JP3.16 Observing aerosol impacts on tropical deep convective clouds

Wednesday, 30 June 2010
Exhibit Hall (DoubleTree by Hilton Portland)
Rachel L. Storer, Colorado State University, Fort Collins, CO; and S. C. van den Heever and T. L'Ecuyer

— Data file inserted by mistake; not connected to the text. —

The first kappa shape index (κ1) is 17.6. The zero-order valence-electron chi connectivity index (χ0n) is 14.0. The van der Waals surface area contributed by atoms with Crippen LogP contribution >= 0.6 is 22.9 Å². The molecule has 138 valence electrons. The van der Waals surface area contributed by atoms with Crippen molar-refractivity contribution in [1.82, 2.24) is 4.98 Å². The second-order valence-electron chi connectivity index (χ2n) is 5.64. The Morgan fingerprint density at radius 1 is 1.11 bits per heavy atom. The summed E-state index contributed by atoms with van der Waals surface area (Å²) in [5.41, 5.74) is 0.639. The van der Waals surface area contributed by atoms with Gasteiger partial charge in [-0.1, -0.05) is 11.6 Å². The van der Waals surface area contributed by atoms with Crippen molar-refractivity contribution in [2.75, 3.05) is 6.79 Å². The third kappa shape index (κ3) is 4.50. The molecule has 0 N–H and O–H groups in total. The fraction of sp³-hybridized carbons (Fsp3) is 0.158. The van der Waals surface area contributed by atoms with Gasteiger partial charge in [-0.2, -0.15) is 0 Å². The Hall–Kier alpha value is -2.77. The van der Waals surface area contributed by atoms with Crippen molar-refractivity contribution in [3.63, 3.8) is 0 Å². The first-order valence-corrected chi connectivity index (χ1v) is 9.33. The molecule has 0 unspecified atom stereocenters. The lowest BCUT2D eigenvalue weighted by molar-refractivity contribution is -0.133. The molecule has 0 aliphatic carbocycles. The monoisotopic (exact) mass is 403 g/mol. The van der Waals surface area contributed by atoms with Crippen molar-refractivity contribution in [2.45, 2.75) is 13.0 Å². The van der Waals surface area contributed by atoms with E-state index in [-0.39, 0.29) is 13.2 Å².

The indirect effects of aerosols on cloud microphysics and dynamics are complex and not fully understood. An especially challenging part of this problem is the difference in the responses seen in deep convection. While the first aerosol indirect effect seems to be relatively consistent in shallow clouds, the precipitation response in deep convective clouds has at times been found to not be in keeping with aerosol indirect theory. The reduction in warm rain predicted by the second aerosol indirect effect is often mitigated, or even canceled out, by dynamic feedbacks due to changes in the ice phase of the storms. The Cloud Profiling Radar on CloudSat can offer detailed information about the vertical structure of convective clouds. CloudSat data can be combined with the MODIS aerosol index in order to examine any differences in the characteristics of convective clouds that occur with an increase in the background aerosol concentration. The combination of CloudSat and MODIS data has been used successfully to look at the impact of aerosols on shallow clouds. Currently, this idea is being extended to investigate aerosol impacts on deep convective clouds in the tropics, particularly in the regions near the West Pacific warm pool and off the western coast of Africa. It has been seen previously that continental convection tends to have higher reflectivity and deeper mixed phase zones than oceanic clouds. A similar difference should be seen between polluted and clean deep convective clouds. As the ice phase plays an important role in producing convective precipitation, understanding the changes in the ice phase in convective clouds will help move toward a more complete understanding of how convective precipitation responds to changes in aerosol concentration.
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